Tom Rozman: Strategic Safety Program

Building a Safety Program and Hazardous Materials Communication Program in a State Park Division

Article by Tom Rozman

A state park division’s recently hired training officer/coordinator was summoned to his supervisor’s office, subject of the request unknown.  He had been onboard with the division for not quite two weeks.  The training oversight function was comprehensive, encompassing a 30 park unit and headquarters operation spread over a huge geography. The most distant unit was some 500 miles away in the mountains as the crow flies, much longer by ground transportation.  The position oversaw all armed police training for some 67 officers, certification training for waste water operations, and other necessary certifications, business training for retail operations in the parks, food service training for non-concession restaurants, life guard training programs, interpretation programs in support of a colleague on staff, train-the-trainer programs as necessary, interface with supporting training establishments, organization and contract work for training conferences to include management, and significantly and unknown on hire, the occupational safety and health program.  The supervisor’s summons would be a belated introduction to the latter responsibility.

The new training officer, though the training function was thinly resourced by the division, was well prepared and experienced in the training policy and program development and execution and assessment field having planned and delivered related training for small to medium organizations, orchestrated training support for large organizations and developed programs, policies and regulations nationwide for the Army.  As well, he had served several times as unit safety officer for several organizations of 159-190 employees.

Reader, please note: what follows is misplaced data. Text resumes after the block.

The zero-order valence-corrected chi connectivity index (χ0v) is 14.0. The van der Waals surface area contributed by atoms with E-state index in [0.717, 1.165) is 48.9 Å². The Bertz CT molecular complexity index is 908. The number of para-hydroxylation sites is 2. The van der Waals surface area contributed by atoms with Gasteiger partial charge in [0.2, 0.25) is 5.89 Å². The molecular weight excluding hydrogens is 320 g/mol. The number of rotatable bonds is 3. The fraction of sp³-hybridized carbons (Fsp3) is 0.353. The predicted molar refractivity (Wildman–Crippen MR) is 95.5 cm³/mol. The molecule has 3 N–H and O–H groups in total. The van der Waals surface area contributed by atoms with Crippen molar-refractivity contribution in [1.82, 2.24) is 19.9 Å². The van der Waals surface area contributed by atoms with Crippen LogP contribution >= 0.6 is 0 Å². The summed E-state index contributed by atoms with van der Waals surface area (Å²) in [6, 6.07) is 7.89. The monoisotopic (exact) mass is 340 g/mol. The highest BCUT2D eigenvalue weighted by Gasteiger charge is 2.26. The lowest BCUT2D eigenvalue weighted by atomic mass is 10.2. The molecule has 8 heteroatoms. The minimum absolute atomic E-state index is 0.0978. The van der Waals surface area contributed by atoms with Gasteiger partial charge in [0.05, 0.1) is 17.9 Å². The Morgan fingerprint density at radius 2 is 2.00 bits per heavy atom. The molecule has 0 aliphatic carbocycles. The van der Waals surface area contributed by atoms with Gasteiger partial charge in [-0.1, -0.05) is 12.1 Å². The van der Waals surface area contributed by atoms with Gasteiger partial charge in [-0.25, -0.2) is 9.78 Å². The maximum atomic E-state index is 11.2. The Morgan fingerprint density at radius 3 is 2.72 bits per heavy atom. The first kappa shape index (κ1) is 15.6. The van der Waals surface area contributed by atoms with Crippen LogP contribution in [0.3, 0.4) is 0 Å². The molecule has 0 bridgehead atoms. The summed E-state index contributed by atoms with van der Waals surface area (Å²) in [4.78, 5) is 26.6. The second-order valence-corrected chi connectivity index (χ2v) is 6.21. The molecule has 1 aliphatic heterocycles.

The parks division was an organization of some 200 employees year round.  The individual park staffs were essentially cadres of professional staff that expanded by as much as 100% with hourly seasonal and concession employees, swelling the agency to some 800 employees during the three months of the summer season.

The individual parks were semi-autonomous units that were organized at three different levels with a park manager to principle park manager depending on size, the larger parks having one or more assistant park managers.   All parks had one to as many as 5 chief park rangers and one to four park rangers.  The larger parks had a salaried administrative technician or manager (smaller parks an hourly person), and select parks had a business manager or interpretive program manager.  These were uniformed staff and 70% of these employees were double hatted as governor commissioned armed, at the time, Conservators of the Peace with law enforcement powers for applicable penal, traffic and environmental law in the park jurisdiction (these officers were later upgraded to Conservation Officers with statewide powers).

The parks were comprehensive establishments with a headquarters, restaurant, store, water recreation liveries of canoes, kayaks and paddle boats, swimming pools or beach facilities, camp ground with all necessary hook-ups, conference centers, cabin complexes, museums, historical property, boat launch facilities and docking facilities on the river and lake parks and roads and trails for hiking and biking.  Park staff were capable of organizing and executing ongoing maintenance and small to substantial maintenance reserve and capital projects.